Lifestyle: start of summer, 2017

Tutoring, you observe how people’s lifestyle and attitudes change along with the weather. The tutor reflects on the coming of summer, 2017.

To a Canadian, seasons may not begin according to the designated times on the calendar. In my January 26, 2015 post, I define the first day of spring from a Canadian point of view.

What about summer? Supposedly it starts around June 21 each year. However, from my point of view, the real start of summer is when people start behaving like it’s summer – when they start wearing summer clothes and engaging in summer activities.

By Friday, May 19, spring had clearly been here for around two months. The high that day was 16°C. However, Saturday morning, May 20, the sun was bursting through the windows. By 10am, standing on the deck outside, the feeling was summer, not spring. The high turned out to be 23°C. Sunday reached 23°C as well, Monday, 24°C.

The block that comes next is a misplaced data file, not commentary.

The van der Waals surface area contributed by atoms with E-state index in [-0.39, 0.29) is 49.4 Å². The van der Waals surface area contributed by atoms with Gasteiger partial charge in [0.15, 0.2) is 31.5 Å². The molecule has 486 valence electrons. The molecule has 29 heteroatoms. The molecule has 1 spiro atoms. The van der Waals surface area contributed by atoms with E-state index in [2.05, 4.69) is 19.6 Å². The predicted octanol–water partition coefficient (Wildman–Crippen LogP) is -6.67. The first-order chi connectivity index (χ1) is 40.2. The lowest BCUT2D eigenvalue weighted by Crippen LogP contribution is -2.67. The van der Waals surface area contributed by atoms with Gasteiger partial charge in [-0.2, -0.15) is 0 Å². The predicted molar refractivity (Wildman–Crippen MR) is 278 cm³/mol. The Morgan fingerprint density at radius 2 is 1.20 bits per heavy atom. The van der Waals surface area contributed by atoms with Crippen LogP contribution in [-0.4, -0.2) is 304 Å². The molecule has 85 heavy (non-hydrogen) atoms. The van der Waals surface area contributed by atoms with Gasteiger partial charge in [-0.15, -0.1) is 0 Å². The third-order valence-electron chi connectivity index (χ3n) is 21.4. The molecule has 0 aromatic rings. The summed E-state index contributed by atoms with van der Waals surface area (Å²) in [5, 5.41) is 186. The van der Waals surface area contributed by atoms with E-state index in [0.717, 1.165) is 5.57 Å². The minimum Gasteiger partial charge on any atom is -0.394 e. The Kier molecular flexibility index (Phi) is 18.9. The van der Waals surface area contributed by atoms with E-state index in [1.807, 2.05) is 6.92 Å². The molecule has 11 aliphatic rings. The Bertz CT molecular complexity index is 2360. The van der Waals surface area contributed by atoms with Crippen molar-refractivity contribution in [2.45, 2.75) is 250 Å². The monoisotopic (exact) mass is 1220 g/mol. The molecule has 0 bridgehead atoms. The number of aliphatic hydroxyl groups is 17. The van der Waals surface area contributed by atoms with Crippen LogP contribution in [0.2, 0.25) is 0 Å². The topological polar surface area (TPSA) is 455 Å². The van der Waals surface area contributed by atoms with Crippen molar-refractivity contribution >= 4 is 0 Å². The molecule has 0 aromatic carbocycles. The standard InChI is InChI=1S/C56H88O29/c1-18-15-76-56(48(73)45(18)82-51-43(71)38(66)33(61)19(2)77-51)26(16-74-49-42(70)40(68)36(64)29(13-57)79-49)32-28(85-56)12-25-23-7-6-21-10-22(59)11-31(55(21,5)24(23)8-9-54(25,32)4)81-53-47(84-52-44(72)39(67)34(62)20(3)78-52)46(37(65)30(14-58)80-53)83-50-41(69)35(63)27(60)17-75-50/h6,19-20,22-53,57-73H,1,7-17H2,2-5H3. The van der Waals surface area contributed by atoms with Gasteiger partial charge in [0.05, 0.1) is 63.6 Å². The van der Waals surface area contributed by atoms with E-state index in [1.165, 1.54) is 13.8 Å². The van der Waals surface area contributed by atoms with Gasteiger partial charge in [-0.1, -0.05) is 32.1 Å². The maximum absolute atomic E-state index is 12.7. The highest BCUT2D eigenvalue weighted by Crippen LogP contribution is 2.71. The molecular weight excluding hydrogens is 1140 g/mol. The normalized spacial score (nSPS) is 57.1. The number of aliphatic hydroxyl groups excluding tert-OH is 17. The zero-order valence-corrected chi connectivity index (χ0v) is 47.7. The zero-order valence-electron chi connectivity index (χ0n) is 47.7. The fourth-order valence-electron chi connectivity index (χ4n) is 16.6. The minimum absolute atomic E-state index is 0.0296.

By Monday, people were dressing and behaving in summer fashion. Adapting to summer doesn’t take long; today, the kids are heading to school in T-shirts (no jackets or hoodies) without hesitation.

From Saturday to Monday, people decided summer is here. On that observation, I’m defining the start of summer from a Canadian point of view: the first three consecutive days to top 20°C constitute the beginning of summer.

Enjoy your summer, whenever it arrives:)

Source:

theweathernetwork.com

Jack of Oracle Tutoring by Jack and Diane, Campbell River, BC.

Lifestyle: First day of spring, 2017

Tutoring, you notice how the seasons affect people.

Back in my Jan 26, 2015 post, I explained my personal definition of the first day of spring: the first sunny day with temperature 10°C or higher. It happened on January 25 in 2015; in 2016, on January 28. This year, it happened yesterday, March 14, 2017. The sky was sunny with a surprising high of 14.7°C! (It’s been a very cold winter.)